After a year and a half of work in IT, I decided to try my hand at the job market, and I started interviewing. Again, I lacked knowledge. Although I had experience, I failed some interviews and I started to study hard again.
I must say that at this point, I almost started my own IT business — I had prepared everything together with my American partners. I was a couple of weeks away from registering a new company, but then the year 2020 came and the world was hit by a pandemic.
It was in the midst of the coronavirus era that I found my current job.
— In 2021, I decided to take another unbelievable step for me — to change continents and move to one I had never been to. With my daughter and my dog.
It was my daughter who pushed me to take this step. She often told me that I had "outgrown the Belarusian lakes, and it was time for me to measure the ocean." That is how we ended up in the United States. The company helped a lot with the relocation.
In 2022, I packed one big suitcase, took my favorite things, and bought one-way tickets for the first time in my life. Work was the only thing that remained a constant in my life. Everything else was completely changed.
After 5 months, I must admit that relocation to the USA is for strong-minded people, and there is nothing simple about it. On the plus side, I am surrounded here by brave and intelligent people. I thought I had done something incredible, but then I met a girl who is raising five kids alone and wants to change careers. Every time I think I've overcome a challenge, I meet people who have overcome five times as much as I have. So, I always have something to learn.
IT in the US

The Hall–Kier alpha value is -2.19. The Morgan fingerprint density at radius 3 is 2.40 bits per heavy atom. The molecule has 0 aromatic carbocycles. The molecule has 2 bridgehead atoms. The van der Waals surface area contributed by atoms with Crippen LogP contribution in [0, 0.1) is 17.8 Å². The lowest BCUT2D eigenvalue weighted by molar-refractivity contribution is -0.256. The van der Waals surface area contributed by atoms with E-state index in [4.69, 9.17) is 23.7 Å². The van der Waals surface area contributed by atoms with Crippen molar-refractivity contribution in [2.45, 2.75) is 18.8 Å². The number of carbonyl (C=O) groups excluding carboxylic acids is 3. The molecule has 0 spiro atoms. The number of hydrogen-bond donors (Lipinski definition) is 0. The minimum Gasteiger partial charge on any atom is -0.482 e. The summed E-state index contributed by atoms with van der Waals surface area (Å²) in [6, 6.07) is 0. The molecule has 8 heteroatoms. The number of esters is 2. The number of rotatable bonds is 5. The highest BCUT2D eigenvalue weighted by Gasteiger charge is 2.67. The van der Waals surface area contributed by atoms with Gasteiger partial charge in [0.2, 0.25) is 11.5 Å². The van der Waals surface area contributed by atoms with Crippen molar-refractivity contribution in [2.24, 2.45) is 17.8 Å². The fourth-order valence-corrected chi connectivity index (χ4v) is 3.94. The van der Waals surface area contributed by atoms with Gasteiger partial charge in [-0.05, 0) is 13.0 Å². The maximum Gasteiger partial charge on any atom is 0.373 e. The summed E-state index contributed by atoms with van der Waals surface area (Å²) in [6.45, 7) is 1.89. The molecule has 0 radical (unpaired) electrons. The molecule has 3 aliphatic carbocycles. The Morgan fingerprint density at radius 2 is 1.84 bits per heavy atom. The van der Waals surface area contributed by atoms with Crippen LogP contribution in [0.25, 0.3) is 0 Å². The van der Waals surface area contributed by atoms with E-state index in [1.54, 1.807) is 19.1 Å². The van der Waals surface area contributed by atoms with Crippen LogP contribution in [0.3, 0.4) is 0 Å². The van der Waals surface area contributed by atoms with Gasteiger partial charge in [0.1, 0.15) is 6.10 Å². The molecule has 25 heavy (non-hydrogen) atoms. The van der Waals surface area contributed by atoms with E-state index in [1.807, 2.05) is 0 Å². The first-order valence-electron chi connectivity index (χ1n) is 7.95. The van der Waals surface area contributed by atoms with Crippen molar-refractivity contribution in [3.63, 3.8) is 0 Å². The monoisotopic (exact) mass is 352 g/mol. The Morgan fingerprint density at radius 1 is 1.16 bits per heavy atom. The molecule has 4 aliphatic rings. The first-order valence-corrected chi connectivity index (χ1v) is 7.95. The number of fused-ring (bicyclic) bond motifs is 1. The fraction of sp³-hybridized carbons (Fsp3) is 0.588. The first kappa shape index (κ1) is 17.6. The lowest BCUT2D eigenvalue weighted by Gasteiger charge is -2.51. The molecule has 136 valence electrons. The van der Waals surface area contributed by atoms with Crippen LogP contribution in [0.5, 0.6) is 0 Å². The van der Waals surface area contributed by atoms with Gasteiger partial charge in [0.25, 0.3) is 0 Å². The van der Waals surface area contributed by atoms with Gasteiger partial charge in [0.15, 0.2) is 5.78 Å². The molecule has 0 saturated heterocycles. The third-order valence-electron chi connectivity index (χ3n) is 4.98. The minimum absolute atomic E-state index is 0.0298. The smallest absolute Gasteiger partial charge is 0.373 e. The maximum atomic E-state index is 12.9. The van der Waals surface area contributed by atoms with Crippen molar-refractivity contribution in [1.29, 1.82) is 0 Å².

— In the US, I saw nothing new in the field of IT, although my expectations were high. Here, you find the same huge number of people dreaming of entering this field, and the same problems, fears, and doubts along the way.
There are, however, small communities of people here who help each other get into IT. I'm often asked to speak, to help with advice, to start a club for juniors.
In addition to all the other changes in my life, I got married in the US. I met my support and backbone, and that made my relocation to this far from easy country as smooth as possible. My husband turned out to be an IT specialist, too. And I should mention that my sister has been working in IT for eight years and my father got into this field at the age of 63.
Plans for the future
— In my profession, I would like to outgrow myself as much as possible and become, I'm not afraid of this phrase, the happy owner of my own IT company. Or at least a Product owner. I’ve already taken steps toward this goal.
— My main message to everyone who wants to get into IT — never stop. Take even small steps to achieve your goals. Don't be afraid to fall a thousand times. Get up, roll up your sleeves, and keep going despite all fears and doubts. Improve in your field. Find people who support you. Set aside those who don't believe in you. Make sure you help others on the road to your happiness. It will all come back to you. Believe in yourself.